Just as an encroachment on public property requires the immediate removal of the encroachment, an anomalous situation (i.e. violation) must be ended not normalized. Otherwise, it is no longer actually anomalous – the law itself becomes the anomaly. Thus, the Constitutional Council’s decisions relating to [electoral] extensions and [public] budgets lead to a dangerous reversal in norms, with the anomalous situation becoming the basis for government and the Constitution losing its peremptory normativity.
The vacuum in the state institutions does not constitute an exceptional circumstance from a constitutional perspective because it was foreseeable and a result of practices adopted by the political authority that brought the country to a complete collapse. The political authority benefits from the circumstances it produced because it suspends citizens’ rights and allows itself to remain in power on the pretext of averting a vacuum. Here lies the clear difference between the doctrine of exceptional circumstances and an “anomalous situation”: the vacuum was created by the political authority, whereas the emergence of exceptional circumstances is beyond human control. Now, the people who create the vacuum and disrupt the constitutional institutions know in advance that they can breach the Constitution with impunity because the anomalous situation they created allows them to do so.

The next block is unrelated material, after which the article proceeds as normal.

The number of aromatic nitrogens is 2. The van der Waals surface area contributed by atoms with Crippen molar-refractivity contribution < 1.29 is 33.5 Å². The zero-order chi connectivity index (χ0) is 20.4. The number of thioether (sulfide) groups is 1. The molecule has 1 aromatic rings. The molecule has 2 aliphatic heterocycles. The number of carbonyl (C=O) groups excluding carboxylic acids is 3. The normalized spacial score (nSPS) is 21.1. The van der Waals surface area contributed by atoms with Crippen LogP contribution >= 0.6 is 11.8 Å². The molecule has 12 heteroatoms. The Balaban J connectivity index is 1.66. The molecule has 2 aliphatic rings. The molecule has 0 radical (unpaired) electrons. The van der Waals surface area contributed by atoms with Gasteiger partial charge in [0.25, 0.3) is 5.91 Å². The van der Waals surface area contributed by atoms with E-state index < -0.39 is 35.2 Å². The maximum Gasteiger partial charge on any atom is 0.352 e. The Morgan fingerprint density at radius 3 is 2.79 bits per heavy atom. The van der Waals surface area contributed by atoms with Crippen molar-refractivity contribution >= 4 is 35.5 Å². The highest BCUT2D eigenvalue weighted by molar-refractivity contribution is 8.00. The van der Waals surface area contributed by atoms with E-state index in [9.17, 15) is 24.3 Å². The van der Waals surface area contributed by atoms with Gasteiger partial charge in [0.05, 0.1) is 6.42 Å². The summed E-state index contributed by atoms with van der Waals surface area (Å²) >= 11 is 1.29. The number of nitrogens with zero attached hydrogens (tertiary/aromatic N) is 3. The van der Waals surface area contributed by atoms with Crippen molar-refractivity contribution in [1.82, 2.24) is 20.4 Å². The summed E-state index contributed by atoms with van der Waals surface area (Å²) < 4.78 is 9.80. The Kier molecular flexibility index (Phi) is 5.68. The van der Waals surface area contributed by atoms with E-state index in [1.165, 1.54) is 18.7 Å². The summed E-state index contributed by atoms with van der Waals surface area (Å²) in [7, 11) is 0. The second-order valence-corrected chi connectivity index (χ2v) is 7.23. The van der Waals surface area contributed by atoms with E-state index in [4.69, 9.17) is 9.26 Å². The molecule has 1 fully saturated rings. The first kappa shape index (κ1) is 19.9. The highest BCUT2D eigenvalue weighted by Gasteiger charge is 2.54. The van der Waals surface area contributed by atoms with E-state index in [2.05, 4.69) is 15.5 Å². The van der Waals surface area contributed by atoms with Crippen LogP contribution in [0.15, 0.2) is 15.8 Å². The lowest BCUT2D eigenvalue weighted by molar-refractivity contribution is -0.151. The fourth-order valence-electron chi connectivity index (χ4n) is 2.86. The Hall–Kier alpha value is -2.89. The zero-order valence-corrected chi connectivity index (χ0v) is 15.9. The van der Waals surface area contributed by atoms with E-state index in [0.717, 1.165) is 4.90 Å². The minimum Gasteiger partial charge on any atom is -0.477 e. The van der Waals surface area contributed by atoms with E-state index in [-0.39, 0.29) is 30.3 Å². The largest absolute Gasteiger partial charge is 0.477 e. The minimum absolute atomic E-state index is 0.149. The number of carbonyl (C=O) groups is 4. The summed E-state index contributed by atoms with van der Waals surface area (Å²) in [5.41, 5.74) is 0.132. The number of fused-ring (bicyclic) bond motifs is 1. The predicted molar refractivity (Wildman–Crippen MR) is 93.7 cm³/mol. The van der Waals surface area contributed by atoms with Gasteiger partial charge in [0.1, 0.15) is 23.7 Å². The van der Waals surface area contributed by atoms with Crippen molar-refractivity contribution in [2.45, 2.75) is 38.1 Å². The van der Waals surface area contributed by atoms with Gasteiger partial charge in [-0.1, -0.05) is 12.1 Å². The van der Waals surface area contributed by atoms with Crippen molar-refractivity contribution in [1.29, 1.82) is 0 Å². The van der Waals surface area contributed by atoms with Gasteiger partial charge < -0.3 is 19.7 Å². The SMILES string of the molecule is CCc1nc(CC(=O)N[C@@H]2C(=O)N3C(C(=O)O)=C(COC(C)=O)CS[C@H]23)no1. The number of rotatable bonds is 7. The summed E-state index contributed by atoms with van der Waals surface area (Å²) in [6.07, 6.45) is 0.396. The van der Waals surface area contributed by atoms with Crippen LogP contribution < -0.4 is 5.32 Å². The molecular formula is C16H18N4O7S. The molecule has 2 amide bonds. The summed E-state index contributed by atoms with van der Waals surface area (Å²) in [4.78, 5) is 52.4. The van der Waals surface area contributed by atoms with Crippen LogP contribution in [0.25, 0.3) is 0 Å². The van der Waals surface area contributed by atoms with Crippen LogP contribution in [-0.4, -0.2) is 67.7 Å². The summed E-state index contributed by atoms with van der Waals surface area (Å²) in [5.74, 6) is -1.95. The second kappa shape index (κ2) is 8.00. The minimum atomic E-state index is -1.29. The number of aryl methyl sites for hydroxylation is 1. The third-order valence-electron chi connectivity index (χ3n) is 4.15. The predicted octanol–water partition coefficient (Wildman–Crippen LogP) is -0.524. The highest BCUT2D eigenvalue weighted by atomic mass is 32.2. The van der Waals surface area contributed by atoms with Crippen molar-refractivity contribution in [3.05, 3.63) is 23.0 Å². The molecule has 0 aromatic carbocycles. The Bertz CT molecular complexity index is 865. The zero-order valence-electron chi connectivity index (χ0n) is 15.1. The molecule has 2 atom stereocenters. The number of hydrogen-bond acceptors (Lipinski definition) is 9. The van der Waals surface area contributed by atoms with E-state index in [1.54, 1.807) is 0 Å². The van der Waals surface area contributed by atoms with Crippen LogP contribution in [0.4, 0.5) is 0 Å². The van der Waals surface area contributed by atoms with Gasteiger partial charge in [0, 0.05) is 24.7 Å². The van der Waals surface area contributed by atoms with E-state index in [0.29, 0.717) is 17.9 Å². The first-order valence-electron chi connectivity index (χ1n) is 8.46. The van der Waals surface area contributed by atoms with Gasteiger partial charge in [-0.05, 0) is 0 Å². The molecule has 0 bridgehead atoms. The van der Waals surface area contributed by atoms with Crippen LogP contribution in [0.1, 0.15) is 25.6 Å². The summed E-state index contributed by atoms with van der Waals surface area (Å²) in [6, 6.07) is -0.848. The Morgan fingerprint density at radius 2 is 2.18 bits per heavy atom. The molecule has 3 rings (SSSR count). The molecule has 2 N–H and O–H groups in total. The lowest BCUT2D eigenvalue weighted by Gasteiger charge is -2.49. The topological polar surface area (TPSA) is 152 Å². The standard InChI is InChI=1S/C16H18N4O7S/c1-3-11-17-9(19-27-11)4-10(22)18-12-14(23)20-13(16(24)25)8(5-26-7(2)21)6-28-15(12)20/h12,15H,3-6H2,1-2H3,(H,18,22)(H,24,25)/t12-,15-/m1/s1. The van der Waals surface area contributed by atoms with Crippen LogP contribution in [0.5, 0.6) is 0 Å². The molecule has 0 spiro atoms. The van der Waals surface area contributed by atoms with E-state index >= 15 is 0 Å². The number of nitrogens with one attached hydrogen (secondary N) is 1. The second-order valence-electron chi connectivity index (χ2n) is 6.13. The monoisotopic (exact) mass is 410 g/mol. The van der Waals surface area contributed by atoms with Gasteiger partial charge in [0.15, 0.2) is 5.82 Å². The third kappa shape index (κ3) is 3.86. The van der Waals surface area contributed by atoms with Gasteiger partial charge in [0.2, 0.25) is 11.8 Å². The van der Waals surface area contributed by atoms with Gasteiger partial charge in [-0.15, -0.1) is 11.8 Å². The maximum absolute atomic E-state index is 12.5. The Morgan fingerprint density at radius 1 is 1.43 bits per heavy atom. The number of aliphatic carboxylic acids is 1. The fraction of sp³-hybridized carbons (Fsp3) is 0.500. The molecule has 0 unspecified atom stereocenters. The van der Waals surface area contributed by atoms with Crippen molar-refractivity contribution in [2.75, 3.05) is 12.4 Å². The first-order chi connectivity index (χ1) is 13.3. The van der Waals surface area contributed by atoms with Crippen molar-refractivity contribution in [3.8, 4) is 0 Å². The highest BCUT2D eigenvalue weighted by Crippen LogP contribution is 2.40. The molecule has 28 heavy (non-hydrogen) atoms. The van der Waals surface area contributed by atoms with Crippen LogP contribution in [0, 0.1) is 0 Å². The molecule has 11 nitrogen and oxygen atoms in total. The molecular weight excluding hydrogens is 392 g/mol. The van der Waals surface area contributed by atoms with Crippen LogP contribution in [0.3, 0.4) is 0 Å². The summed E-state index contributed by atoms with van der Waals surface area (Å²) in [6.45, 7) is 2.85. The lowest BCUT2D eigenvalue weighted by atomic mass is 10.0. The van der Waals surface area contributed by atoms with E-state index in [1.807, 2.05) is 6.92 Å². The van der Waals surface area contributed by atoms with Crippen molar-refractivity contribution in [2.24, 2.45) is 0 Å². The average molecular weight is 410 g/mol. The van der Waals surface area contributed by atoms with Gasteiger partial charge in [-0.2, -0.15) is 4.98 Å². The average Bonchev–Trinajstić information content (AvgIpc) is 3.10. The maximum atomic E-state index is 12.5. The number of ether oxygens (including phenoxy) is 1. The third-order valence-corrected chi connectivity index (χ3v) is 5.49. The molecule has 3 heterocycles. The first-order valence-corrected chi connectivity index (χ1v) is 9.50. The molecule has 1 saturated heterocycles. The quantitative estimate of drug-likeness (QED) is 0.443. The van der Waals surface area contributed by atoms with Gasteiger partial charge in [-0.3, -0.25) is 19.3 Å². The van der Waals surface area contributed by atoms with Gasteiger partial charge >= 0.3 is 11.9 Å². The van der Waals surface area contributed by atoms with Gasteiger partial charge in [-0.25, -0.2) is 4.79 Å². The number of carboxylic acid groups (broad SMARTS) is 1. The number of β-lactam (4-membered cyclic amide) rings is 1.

This approach adopted by the Constitutional Council undoubtedly leads to other very grave effects, the most important being the phenomenon of “supra-constitutional principles” (supra-constitutionnalité). By declaring multiple times that the periodicity of elections is a constitutional principle and then deeming averting a vacuum to be a legal duty that trumps it, the council has created a hierarchy among constitutional principles that can be sacrificed if they conflict with the need to avert a vacuum, which becomes the ultimate duty that trumps all other considerations. Thus, the Constitutional Council is transforming from a council that ensures compliance with the constitutional norm into one that legitimizes disregarding this norm by yielding repeatedly to political extortion and clearly declining to innovate any jurisprudence to free itself from it.
Potential Solutions to Confront the Anomalous Situation
Does the Constitutional Council have no means of confronting the engineers of the anomalous situation? In other words, did it really have only two options: either submit to the extension of the municipal councils’ term to avoid a vacuum or abrogate the extension and hence be responsible, if only partiality, for the vacuum?